Friday, November 22, 2019

The importance of international collaboration

By Kieran McCartan, PhD, & David Prescott, LICSW

Last week our blog focused on the ATSA conference and some of the interesting plenary addresses, preconference presentations, and concurrent workshops that occurred throughout it. Of course, this is not the only conference that we have blogged about this year. We have highlighted the NOTA, ANZATSA, CoNTRAS-TI, and NL-ATSA conferences as well. The primary take-home message from these blogs (as well as the conferences themselves and the people who make them happen) is the volume of work that its going on internationally in the field of sexual abuse and the potential for collaboration.

Collaboration and sharing good practices is essential to moving any field of work forward, but it is particularly important with respect to the global issue of sexual abuse. Sexual abuse does not respect borders, and everyone has the potential to be impacted by it. Therefore, it’s important that we learn from each other. The purpose of collaboration is not to use research, risk assessment, risk management, treatment and/or prevention in a way which imposes westernized, or anglophone, ideas around sexual abuse; but rather to exchange new ideas, alternative solutions and helpful suggestions.

True collaboration can be very hard to accomplish. Every program and conference takes place in a different cultural context. Understanding and appreciating this context and the people involved is crucial to the success of any collaboration. Once established, however, collaboration encourages adoption and contextually appropriate responses that help reduce the likelihood of recidivism and promote safeguarding. We have seen this at a higher level in ATSA with collaborations with similar organizations, like NOTA (UK & Ireland), ANZATSA (Australia & New Zealand), IATSO (Europe), NL-ATSA (the Dutch Chapter of ATSA), CoNTRAS-TI (Italy) and Les Centres Ressources pour les Intervenants auprès des Auteurs de Violences Sexuelles (CRIAVS) (France), as well as at a practical ground level in research and practice collaborations.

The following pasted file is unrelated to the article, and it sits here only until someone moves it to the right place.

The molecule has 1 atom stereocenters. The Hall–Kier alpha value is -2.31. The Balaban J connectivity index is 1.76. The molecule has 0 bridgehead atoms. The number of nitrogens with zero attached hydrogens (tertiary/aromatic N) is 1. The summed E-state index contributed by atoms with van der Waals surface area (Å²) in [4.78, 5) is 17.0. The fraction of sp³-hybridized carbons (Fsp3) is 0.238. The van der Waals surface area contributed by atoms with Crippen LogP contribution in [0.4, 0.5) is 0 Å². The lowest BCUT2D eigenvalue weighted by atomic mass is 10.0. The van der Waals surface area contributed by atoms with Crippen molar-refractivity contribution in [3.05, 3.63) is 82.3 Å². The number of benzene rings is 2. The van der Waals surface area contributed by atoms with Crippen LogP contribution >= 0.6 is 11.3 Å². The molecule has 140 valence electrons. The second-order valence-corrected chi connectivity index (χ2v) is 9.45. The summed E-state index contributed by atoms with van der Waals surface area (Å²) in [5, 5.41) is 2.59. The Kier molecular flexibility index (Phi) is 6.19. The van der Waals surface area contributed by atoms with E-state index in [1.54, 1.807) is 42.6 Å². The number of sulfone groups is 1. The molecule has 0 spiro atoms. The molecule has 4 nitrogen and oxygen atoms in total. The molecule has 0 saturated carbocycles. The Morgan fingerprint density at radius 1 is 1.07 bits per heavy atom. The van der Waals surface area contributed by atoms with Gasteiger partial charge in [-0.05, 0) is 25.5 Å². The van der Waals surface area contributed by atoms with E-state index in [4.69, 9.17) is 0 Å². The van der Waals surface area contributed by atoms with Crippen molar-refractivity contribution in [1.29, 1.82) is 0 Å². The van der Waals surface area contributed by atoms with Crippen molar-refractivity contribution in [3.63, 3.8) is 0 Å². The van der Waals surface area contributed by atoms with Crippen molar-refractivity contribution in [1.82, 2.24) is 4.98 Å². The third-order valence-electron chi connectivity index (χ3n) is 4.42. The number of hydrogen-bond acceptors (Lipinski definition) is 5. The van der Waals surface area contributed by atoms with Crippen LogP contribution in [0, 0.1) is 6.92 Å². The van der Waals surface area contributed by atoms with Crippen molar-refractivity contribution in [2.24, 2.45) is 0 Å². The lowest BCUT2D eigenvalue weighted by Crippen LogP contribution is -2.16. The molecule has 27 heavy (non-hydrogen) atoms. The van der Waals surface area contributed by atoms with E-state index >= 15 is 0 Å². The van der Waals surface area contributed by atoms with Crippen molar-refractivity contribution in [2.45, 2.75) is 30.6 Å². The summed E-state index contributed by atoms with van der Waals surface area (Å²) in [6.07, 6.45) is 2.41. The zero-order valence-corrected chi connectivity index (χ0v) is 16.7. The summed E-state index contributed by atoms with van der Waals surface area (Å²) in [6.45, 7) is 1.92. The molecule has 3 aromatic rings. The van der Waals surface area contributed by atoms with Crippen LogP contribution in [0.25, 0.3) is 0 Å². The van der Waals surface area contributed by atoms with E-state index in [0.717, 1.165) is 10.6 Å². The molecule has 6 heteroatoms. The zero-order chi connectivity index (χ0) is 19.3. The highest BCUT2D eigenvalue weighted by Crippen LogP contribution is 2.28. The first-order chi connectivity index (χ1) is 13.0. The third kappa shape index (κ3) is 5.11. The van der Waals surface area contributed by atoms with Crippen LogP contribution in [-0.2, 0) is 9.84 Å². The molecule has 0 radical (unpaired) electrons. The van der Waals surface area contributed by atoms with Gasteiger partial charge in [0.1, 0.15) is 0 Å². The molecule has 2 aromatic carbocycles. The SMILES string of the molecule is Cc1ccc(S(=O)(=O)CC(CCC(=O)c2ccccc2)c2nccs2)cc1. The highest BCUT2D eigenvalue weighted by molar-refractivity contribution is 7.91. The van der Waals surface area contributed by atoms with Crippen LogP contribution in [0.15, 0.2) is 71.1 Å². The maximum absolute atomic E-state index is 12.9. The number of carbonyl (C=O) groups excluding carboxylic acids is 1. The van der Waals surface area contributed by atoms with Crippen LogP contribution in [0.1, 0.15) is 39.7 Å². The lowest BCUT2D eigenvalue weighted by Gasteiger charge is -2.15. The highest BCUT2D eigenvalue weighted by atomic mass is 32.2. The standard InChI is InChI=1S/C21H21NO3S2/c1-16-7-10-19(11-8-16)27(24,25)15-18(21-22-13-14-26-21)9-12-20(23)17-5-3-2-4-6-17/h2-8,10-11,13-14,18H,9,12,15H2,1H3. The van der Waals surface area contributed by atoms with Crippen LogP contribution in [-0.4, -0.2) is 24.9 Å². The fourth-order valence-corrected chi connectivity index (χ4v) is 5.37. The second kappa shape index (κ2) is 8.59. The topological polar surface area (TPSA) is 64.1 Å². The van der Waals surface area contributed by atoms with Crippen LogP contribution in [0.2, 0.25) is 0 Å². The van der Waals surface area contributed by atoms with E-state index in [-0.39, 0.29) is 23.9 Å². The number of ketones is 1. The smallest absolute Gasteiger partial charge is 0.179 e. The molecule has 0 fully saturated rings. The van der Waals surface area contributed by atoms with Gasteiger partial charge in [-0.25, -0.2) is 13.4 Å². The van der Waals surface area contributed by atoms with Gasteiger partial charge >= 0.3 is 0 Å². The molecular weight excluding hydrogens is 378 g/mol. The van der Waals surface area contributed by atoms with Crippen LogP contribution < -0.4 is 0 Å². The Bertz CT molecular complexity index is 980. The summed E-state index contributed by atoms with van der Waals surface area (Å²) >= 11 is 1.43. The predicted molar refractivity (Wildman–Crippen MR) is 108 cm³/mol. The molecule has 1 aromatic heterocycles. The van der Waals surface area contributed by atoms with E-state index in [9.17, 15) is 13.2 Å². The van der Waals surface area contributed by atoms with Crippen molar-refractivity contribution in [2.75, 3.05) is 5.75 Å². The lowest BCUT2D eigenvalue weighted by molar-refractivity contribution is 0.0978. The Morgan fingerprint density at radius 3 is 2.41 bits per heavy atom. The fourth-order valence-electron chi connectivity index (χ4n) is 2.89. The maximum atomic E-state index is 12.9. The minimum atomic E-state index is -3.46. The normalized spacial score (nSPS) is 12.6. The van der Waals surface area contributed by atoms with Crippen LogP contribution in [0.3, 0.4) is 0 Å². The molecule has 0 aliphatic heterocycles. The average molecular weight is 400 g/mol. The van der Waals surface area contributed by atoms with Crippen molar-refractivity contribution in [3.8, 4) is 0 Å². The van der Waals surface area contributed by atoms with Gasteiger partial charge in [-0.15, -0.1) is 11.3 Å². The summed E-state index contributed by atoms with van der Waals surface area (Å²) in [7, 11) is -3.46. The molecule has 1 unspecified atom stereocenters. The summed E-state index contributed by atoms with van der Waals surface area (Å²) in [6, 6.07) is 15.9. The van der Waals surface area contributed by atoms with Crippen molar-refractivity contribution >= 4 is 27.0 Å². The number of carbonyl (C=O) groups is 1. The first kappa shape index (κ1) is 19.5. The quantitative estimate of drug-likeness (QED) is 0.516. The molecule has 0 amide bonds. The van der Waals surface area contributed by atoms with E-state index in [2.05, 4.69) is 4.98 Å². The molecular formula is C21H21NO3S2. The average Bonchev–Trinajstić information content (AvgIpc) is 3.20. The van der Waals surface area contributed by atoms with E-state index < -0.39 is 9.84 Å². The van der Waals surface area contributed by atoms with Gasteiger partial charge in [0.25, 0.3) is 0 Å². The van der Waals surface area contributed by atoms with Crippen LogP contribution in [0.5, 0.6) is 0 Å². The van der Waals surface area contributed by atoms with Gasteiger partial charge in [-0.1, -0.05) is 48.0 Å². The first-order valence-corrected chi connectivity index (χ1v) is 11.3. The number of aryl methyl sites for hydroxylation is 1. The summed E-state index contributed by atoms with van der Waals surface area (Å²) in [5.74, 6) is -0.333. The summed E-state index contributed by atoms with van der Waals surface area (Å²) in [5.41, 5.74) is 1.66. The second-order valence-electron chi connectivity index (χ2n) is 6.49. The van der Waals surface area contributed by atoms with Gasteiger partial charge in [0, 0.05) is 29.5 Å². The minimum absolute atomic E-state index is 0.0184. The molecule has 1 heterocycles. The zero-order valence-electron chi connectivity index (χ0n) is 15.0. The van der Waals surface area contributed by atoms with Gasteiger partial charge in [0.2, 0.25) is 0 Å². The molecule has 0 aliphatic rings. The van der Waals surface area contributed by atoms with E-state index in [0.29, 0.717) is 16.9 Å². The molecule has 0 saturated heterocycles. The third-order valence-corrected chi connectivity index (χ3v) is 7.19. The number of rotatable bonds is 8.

In practice this means that one country, professional, or program might see a challenge that they face from an alternative perspective forcing them to reconsider their approach. One example of this is in New Zealand, as discussed by Margret Ann Laws at ATSA 2019 and published in the recent edition of the ATSA Forum, where the register for people convicted of a sexual offence is constructed and run in a proactive fashion. In New Zealand, all police officers are trained in risk assessment, and register is conceptualized as a tool to support people in their desistance from sexual offending. Therefore, the register in New Zealand is characterised as being supportive rather than punitive, the way that it is conceptualized in other parts of the world. By flipping our perceptions of existing frameworks and ideologies we can move towards a preventive, prosocial approach to sexual abuse. 

In addition, collaboration is also about working together, as well as sharing innovative practices, and thinking about how we can push the field forward and/or redefine challenges. At conferences and related events, one often hears conversations about the start of new collaborations, research projects, replications and innovations to training/development. This is great and long may it last! We are seeing this in the newly implemented international project on treatment efficacy with leading researchers and treatment professionals coming together to develop and streamline the best approaches.

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